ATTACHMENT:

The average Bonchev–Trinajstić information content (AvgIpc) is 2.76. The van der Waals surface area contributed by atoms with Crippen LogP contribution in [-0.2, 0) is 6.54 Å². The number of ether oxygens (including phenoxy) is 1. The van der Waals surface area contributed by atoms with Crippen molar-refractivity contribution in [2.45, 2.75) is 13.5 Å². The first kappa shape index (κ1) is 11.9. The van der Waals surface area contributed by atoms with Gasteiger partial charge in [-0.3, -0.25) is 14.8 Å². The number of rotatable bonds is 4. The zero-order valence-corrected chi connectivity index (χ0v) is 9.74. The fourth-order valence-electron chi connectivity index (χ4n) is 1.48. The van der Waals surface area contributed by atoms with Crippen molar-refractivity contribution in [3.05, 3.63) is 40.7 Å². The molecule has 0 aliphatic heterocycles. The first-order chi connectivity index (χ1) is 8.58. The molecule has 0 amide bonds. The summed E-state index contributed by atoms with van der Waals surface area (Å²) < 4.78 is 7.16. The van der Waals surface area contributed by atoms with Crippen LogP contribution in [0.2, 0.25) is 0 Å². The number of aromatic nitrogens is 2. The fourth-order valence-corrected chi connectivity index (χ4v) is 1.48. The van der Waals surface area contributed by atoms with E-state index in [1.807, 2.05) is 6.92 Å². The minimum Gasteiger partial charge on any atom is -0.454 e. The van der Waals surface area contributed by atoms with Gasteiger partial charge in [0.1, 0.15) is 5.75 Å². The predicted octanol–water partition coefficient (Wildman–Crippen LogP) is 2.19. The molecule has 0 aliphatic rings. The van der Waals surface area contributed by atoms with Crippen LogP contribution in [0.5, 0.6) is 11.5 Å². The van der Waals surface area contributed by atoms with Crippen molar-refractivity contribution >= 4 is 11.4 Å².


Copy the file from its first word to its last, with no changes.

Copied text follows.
The average Bonchev–Trinajstić information content (AvgIpc) is 2.76. The van der Waals surface area contributed by atoms with Crippen LogP contribution in [-0.2, 0) is 6.54 Å². The number of ether oxygens (including phenoxy) is 1. The van der Waals surface area contributed by atoms with Crippen molar-refractivity contribution in [2.45, 2.75) is 13.5 Å². The first kappa shape index (κ1) is 11.9. The van der Waals surface area contributed by atoms with Gasteiger partial charge in [-0.3, -0.25) is 14.8 Å². The number of rotatable bonds is 4. The zero-order valence-corrected chi connectivity index (χ0v) is 9.74. The fourth-order valence-electron chi connectivity index (χ4n) is 1.48. The van der Waals surface area contributed by atoms with Crippen molar-refractivity contribution in [3.05, 3.63) is 40.7 Å². The molecule has 0 aliphatic heterocycles. The first-order chi connectivity index (χ1) is 8.58. The molecule has 0 amide bonds. The summed E-state index contributed by atoms with van der Waals surface area (Å²) < 4.78 is 7.16. The van der Waals surface area contributed by atoms with Crippen LogP contribution in [0.2, 0.25) is 0 Å². The number of aromatic nitrogens is 2. The fourth-order valence-corrected chi connectivity index (χ4v) is 1.48. The van der Waals surface area contributed by atoms with E-state index in [1.807, 2.05) is 6.92 Å². The minimum Gasteiger partial charge on any atom is -0.454 e. The van der Waals surface area contributed by atoms with Gasteiger partial charge in [0.1, 0.15) is 5.75 Å². The predicted octanol–water partition coefficient (Wildman–Crippen LogP) is 2.19. The molecule has 0 aliphatic rings. The van der Waals surface area contributed by atoms with Crippen LogP contribution in [0.5, 0.6) is 11.5 Å². The van der Waals surface area contributed by atoms with Crippen molar-refractivity contribution >= 4 is 11.4 Å².